Seeing as how the writing process is cathartic and knowing that authors tend to pull in bits and pieces of their own lives into their fictional worlds, can you share a part or piece of the book that is pulled straight from your life, and one that is completely made-up and fictional?


message 46: by Richard (new)

Richard Fulco (richardfulco) | 16 comments Lori wrote: "Richard,

Seeing as how the writing process is cathartic and knowing that authors tend to pull in bits and pieces of their own lives into their fictional worlds, can you share a part or piece of t..."


Like many first novels, There Is No End to This Slope is fairly autobiographical.

I can tell you that everything in the novel is based on an experience that I have had or a person that I have known. Most of these experiences, such as John's marriage, are embellished, for I've taken quite a few creative liberties. Most of the characters are based on friends and acquaintances, but they're real people made of flesh and bone and not nearly as interesting as characters such as Teeny Duncan.

Best,
Richard


message 47: by Deanna (new)

Deanna Bihlmayer | 81 comments Thanks Richard,

I majored in English, so I am always looking for some inner meaning. Even if one is not there! LOL! Glad to know Havannah was who and what I was thinking she may be.
Deanna


message 48: by Deanna (new)

Deanna Bihlmayer | 81 comments Richard wrote: "Lori wrote: "Richard,

Seeing as how the writing process is cathartic and knowing that authors tend to pull in bits and pieces of their own lives into their fictional worlds, can you share a part ..."


Richard,

I loved Teeny, I was hoping he was based on a real person, he sounds like a great person. However, what made you decide to have Teeny fall off the wagon? Was it just John's influence, or was Teeny on the way there already?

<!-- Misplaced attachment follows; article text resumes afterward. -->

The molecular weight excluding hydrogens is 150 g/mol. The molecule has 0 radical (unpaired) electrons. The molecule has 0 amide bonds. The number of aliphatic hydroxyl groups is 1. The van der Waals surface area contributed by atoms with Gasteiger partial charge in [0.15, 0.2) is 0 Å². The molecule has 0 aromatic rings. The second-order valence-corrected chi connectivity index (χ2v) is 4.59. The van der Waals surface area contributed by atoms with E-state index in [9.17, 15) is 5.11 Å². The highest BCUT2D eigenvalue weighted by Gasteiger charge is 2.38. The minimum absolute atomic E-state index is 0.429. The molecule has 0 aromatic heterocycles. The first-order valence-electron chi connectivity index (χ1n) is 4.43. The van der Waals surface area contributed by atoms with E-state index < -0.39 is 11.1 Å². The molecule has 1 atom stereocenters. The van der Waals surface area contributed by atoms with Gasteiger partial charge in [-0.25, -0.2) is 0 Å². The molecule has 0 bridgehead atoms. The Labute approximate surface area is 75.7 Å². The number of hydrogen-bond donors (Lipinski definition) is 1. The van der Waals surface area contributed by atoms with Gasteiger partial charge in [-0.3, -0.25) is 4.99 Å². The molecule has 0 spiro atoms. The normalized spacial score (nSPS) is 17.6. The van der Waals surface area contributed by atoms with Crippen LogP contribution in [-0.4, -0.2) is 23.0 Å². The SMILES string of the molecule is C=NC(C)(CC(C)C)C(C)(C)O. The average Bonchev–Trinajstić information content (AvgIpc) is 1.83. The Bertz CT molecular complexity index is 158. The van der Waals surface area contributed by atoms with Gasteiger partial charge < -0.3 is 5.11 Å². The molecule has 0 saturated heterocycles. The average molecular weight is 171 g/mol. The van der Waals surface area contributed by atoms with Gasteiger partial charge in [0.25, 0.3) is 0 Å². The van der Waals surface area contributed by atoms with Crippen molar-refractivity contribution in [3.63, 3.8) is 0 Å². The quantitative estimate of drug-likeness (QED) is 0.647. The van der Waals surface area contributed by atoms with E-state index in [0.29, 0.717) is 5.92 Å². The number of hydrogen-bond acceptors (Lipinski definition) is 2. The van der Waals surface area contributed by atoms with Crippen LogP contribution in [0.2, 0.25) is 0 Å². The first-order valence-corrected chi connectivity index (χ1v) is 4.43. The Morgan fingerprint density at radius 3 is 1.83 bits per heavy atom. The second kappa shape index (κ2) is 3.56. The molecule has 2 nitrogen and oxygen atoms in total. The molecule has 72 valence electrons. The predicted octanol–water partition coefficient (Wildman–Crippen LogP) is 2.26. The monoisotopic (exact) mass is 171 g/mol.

message 49: by Richard (new)

Richard Fulco (richardfulco) | 16 comments Deanna wrote: "Richard wrote: "Lori wrote: "Richard,

Seeing as how the writing process is cathartic and knowing that authors tend to pull in bits and pieces of their own lives into their fictional worlds, can y..."


The way I see it is that everybody falls off the wagon. After we fall, some get back up, while some don't.

Though John isn't particularly a good influence on Teeny, I don't think he's at the root of Teeny's addiction problems. With or without John, Teeny was going to trip and stumble, but hey, he gets back up, right?

He moves home with Carmen, takes care of his ailing mother and starts writing more seriously, whereas John moves home, thinks about taking Heather to the Madonna concert, relies on his mother's tender loving care and doesn't write a lick.

Teeny is John's foil.

Thanks for the question, Deanna.

Best,
Richard


message 50: by Kara (new)

Kara (kara2u) | 6 comments I think one thing that I liked the most about this book is that the characters seem to have at least some root in reality. There is not a pain-free happy ending. There is not a "just click your heels together 3 times and think 'There's no place like home.'" Everyone, including the hero, is flawed. That makes them more relatable, though not necessarily more likeable.